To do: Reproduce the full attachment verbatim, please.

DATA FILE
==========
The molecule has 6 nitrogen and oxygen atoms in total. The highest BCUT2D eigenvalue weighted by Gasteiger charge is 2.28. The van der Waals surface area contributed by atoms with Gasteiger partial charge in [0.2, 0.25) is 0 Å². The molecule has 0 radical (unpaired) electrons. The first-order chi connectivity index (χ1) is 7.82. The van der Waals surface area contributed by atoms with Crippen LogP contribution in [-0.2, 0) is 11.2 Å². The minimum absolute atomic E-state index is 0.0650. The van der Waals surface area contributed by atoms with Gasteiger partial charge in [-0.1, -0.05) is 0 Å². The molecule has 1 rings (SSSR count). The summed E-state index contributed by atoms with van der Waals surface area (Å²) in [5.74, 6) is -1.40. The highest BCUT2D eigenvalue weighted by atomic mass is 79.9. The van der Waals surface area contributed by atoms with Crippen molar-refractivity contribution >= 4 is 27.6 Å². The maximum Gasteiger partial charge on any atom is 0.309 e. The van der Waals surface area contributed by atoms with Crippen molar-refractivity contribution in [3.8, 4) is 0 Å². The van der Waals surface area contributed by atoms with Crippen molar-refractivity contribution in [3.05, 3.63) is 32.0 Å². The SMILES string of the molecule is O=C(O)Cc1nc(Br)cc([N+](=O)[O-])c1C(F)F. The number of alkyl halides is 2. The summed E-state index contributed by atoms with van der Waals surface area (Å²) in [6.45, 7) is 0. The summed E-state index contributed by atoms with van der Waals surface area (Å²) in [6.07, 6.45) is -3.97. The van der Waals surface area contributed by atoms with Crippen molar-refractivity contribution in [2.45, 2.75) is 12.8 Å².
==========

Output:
The molecule has 6 nitrogen and oxygen atoms in total. The highest BCUT2D eigenvalue weighted by Gasteiger charge is 2.28. The van der Waals surface area contributed by atoms with Gasteiger partial charge in [0.2, 0.25) is 0 Å². The molecule has 0 radical (unpaired) electrons. The first-order chi connectivity index (χ1) is 7.82. The van der Waals surface area contributed by atoms with Crippen LogP contribution in [-0.2, 0) is 11.2 Å². The minimum absolute atomic E-state index is 0.0650. The van der Waals surface area contributed by atoms with Gasteiger partial charge in [-0.1, -0.05) is 0 Å². The molecule has 1 rings (SSSR count). The summed E-state index contributed by atoms with van der Waals surface area (Å²) in [5.74, 6) is -1.40. The highest BCUT2D eigenvalue weighted by atomic mass is 79.9. The van der Waals surface area contributed by atoms with Crippen molar-refractivity contribution >= 4 is 27.6 Å². The maximum Gasteiger partial charge on any atom is 0.309 e. The van der Waals surface area contributed by atoms with Crippen molar-refractivity contribution in [3.8, 4) is 0 Å². The van der Waals surface area contributed by atoms with Crippen molar-refractivity contribution in [3.05, 3.63) is 32.0 Å². The SMILES string of the molecule is O=C(O)Cc1nc(Br)cc([N+](=O)[O-])c1C(F)F. The number of alkyl halides is 2. The summed E-state index contributed by atoms with van der Waals surface area (Å²) in [6.45, 7) is 0. The summed E-state index contributed by atoms with van der Waals surface area (Å²) in [6.07, 6.45) is -3.97. The van der Waals surface area contributed by atoms with Crippen molar-refractivity contribution in [2.45, 2.75) is 12.8 Å².